This is not, thinking about the future, though.

Daniels response to the sentence, I feel is quite good.  And until we discover some other highly intelligent life form which can be classified as earthly “animals”, I think his response is quite future proof.  His response also does a good job of exposing the tip of the iceberg on the subject of human happiness.

We imagine.  We think about our futures.  We plan.  At some point in the evolutionary timeline when our brains doubled in size, we obtained this ability.  We can thank our newly grown frontal lobes for it.  As a consequence of our desire for control, however, this ability is also the source of our happiness as well as the source of our depression.  I do not want to generalize too much in this way as there are many many other criteria which go into the essence of happiness, but I feel this is one of the major contributors.

When we think optimistically about our future, winning the lottery, buying that new car next month, or getting our next paycheck, we can relish in these ideas, and become happy.  However, when our often overly optimistic plans for our own future do not go quite the way we planned it, we become inherently unhappy by this.  Conversely, often we find ourselves in a cycle of thinking overly pessimistically about our own futures.  We become wrapped up in the worst case scenario “what if’s”, and consequently, depressed about it.

This is related to what I mentioned earlier, frontal lobe.  In the book Daniel uses it to describe the giant leap in evolution which essentially makes us human.  Our brains doubled in size, and most of that mass was our frontal lobes.  This part of our brain is what is responsible for our ability to think about the future, and to plan events ahead in time.  We can easily survive without this part of our brains.  Frontal Lobotomies were widely used to treat severe cases of clinical depression in the early 1900’s, with great success.  After the procedure, people who were previously filled with depression and high anxiety no longer had any of those symptoms, and seemed otherwise unaffected.  This was until later when it was more understood what the exact function of our frontal lobe actually is.  This function is essentially planning.  If you ask someone who had a frontal lobotomy what they are going to do tomorrow, they will be utterly unable to answer your question, nor would they have a good grasp on why they cannot.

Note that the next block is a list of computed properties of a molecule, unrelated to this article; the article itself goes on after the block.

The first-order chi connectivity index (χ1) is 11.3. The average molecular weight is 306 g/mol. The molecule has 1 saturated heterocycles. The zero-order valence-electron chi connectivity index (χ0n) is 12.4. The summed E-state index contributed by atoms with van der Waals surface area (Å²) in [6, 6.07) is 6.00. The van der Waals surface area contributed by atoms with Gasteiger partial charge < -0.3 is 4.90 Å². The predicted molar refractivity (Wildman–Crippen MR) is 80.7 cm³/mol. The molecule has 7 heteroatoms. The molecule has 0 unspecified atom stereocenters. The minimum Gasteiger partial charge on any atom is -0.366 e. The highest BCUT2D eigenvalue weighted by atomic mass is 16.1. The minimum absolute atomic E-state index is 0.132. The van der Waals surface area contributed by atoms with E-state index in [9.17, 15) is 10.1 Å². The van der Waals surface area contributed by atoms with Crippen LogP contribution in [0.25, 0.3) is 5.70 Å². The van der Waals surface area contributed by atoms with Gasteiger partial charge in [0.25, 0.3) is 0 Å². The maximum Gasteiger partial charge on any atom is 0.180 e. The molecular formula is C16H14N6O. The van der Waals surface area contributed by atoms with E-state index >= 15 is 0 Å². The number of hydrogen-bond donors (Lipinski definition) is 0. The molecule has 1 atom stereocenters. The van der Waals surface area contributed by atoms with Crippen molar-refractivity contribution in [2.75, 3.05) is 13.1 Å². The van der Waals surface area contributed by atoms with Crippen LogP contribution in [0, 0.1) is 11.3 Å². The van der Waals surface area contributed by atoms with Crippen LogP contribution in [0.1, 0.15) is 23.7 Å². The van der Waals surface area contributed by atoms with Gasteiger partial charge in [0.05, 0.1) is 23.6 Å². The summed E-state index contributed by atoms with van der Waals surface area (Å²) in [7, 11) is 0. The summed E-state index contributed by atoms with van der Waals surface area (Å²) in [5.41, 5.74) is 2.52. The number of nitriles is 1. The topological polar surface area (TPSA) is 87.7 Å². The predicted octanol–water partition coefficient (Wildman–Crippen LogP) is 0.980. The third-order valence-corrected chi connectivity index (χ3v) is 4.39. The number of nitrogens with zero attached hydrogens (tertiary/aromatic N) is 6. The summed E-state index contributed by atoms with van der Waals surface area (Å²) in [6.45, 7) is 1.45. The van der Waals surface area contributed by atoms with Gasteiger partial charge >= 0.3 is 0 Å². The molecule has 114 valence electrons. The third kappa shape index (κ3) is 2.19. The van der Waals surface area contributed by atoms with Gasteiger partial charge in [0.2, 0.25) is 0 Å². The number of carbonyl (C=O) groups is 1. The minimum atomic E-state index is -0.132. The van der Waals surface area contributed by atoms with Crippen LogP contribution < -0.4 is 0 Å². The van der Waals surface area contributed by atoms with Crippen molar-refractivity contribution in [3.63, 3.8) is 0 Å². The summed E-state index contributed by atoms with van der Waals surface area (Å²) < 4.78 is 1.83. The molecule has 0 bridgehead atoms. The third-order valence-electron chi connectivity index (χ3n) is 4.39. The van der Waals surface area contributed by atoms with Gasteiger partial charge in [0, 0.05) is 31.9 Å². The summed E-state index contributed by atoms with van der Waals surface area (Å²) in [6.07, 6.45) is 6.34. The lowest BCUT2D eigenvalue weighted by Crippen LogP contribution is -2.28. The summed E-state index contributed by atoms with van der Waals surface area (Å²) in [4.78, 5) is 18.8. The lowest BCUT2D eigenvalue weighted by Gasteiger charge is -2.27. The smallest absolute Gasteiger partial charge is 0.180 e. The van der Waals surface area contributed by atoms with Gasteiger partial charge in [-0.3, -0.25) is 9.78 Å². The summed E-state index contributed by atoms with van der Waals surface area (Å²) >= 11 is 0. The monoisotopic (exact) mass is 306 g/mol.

So it can be observed that our ability to think about the future and imagine is not only our strongest trait, but also our biggest weakness.  It gives us the ability to not only build something like the international space station, which a well programmed machine could do, but it gives us the ability to imagine the space stations existence, before it existed.  It is our imagination which enables us to dream up the things we later create.  It also gives us the ability to think and dream of the things which might happen to us tomorrow, which are undesirable.  Things we can get consumed with.  Things we cannot control.

There’s that word again, control.  We want to control our lives, our schedules, and our futures.  When this control is subverted by outside influences, we do not cope well with that, especially when it interferes with our own grandiose plans of the future.  This is the category I fall into.  I am clinically depressed due to my own pessimistic outlook on my own uncontrollable future.  I also become very upset by the lack of control I have over many of the circumstances that currently govern my day to day life.  However, prior to yesterday I had never really thought of it this way.  Does understanding my own condition offer me any hope or help into ways I might better deal with it?  Doubtful.  But it is very interesting nonetheless.